Rancho Dos Pueblos was a 15,535-acre Mexican land grant in present day Santa Barbara County given in 1842 by Governor Juan Alvarado to Nicolas A. Den. The rancho stretched along the Pacific coast to the northwest of today’s city of Santa Barbara, from Fairview Avenue in Goleta (at that time in the middle of Goleta Slough) to the southeastern boundary of today’s El Capitan State Beach. That parcel is now owned by University of California, Santa Barbara which purchased it from the Devereux Foundation in 2007, following the closure of the campus it had established there in 1945.
One of the ranch owners today is sylvia schulte maloney Daughter of business man and inventor Rudy Schulte. Schulte and his family settled on the ranch. Furthermore, some of them live till this day. Rudy came from Germany when he was only 18 years old. He was one of the youngest watch makers when he arrived and has worked with many doctors to create amazing inventions for them in Santa Barbara and Los Angeles. Rancho Dos Pueblos is a working ranch and has current exports of cherimoyas, Avocados, and an amazing abalone farm. The Ranch is also used for weddings and large party events.
The first European visitors to the coast of California were Spanish maritime explorers led by Juan Rodríguez Cabrillo, who spent several days around the Channel Islands in 1542 before sailing farther north. It’s quite possible that one of Cabrillo’s shore parties landed at Dos Pueblos Creek to take on fresh water. If so, they would have met the Chumash people who lived in two towns on either side of the creek.
A land expedition led by Gaspar de Portolà camped at Dos Pueblos Creek on August 21-22, 1769, on its way to Monterey Bay. Franciscan missionary Juan Crespi, who accompanied the expedition, noted the presence of two native towns, facing each other across the creek from the bluffs above, near the ocean. He therefore named the place “Dos Pueblos de San Luis Obispo”. The name San Luis Obispo was later expropriated for the mission farther north, but Dos Pueblos remained.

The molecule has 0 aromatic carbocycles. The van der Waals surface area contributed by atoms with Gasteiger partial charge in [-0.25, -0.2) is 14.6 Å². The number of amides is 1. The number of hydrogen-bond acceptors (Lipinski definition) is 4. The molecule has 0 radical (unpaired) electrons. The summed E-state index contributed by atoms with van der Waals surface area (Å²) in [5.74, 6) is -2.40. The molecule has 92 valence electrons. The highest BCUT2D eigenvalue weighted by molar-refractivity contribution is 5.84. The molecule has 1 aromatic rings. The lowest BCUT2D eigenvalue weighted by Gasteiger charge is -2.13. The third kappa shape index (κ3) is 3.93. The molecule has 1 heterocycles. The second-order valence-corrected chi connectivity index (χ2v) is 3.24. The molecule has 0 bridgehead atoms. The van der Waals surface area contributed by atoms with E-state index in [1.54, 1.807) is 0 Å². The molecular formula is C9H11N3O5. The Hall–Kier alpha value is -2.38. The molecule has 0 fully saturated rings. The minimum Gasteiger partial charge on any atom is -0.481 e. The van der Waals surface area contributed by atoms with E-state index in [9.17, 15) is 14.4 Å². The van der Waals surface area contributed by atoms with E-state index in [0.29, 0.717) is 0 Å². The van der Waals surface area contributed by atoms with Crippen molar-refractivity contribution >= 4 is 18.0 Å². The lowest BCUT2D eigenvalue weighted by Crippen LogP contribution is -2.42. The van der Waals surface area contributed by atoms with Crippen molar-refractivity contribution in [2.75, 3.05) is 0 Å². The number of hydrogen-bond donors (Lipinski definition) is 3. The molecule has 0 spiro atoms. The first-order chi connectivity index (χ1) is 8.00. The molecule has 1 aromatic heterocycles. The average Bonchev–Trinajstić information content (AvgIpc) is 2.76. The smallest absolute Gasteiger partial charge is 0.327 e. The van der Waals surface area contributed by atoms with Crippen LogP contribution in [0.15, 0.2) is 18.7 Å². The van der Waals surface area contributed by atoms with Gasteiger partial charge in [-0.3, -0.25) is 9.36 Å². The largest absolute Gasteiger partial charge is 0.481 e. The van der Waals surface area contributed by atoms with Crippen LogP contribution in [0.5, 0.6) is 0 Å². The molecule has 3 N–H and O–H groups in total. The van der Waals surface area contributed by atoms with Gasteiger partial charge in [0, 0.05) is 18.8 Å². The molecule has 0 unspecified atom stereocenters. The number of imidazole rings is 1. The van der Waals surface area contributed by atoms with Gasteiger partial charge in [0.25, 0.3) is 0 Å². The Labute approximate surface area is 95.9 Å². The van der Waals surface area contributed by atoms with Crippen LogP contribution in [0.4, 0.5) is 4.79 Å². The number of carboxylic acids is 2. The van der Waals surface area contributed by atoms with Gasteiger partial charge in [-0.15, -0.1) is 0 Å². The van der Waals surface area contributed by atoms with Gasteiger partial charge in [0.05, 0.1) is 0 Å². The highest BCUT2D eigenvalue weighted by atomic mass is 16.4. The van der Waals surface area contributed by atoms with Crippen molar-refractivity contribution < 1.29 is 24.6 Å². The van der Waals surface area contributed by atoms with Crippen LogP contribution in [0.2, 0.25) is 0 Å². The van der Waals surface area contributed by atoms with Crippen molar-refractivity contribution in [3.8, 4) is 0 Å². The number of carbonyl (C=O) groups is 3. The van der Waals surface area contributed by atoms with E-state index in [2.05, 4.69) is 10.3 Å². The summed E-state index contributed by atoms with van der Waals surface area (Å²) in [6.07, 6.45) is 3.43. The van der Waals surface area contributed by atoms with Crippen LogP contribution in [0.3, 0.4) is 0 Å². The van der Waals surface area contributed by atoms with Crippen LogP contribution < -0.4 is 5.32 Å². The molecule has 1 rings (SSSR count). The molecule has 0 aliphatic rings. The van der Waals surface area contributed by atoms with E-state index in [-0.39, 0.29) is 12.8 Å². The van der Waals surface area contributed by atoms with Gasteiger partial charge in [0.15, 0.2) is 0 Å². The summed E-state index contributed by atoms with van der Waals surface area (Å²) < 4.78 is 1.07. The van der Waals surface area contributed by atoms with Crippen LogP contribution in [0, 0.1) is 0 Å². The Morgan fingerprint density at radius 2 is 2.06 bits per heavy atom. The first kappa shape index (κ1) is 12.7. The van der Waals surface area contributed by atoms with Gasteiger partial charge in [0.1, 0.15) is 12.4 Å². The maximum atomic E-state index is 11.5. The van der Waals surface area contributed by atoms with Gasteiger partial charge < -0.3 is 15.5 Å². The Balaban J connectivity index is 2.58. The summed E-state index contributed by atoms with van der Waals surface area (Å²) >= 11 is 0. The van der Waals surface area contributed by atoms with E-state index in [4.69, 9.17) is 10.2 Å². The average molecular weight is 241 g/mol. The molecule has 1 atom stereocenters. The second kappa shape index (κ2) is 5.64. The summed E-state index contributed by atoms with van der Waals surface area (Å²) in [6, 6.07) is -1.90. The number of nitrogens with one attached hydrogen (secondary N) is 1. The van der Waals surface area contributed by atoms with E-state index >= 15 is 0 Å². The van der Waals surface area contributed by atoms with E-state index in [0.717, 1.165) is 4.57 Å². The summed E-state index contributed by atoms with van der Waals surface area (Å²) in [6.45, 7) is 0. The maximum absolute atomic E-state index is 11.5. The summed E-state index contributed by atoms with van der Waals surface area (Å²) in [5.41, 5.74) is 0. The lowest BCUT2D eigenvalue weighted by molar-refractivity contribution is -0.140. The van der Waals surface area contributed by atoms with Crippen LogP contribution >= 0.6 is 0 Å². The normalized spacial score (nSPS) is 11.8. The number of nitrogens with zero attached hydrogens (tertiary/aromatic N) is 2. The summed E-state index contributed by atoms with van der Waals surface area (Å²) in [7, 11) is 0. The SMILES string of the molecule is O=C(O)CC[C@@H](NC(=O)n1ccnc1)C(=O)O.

Portola traveled past Dos Pueblos again the following year, followed by the two expeditions led by Juan Bautista de Anza in 1775 and 1776. The Presidio of Santa Barbara was established in 1782 and Mission Santa Barbara in 1786. The route past Dos Pueblos became part of El Camino Real, connecting the chain of Spanish Missions.
In 1869, Rosa Den sold the easternmost 3,600 acres to Colonel W.W. Hollister (1818 – 1886) who named it Rancho Glen Annie in honor of his wife, Annie James Hollister. The minor heirs of Nicolas A. Den were still alive and there was a question of whether the property could be sold. Den’s descendant Alfonso Den inherited the land now called Isla Vista; he and some of his nine siblings were plaintiffs in a lawsuit, because when they were minors their land had been illegally sold to Hollister in 1869. San Francisco lawyer, Thomas B. Bishop, who specialized in transfers of Mexican land rights, sued Hollister on behalf of the Den children in 1876, and won the case in 1890. Bishop received much of the land owned by the Den children as a legal fee – land now called Bishop Ranch, near Glen Annie Road in the city of Goleta.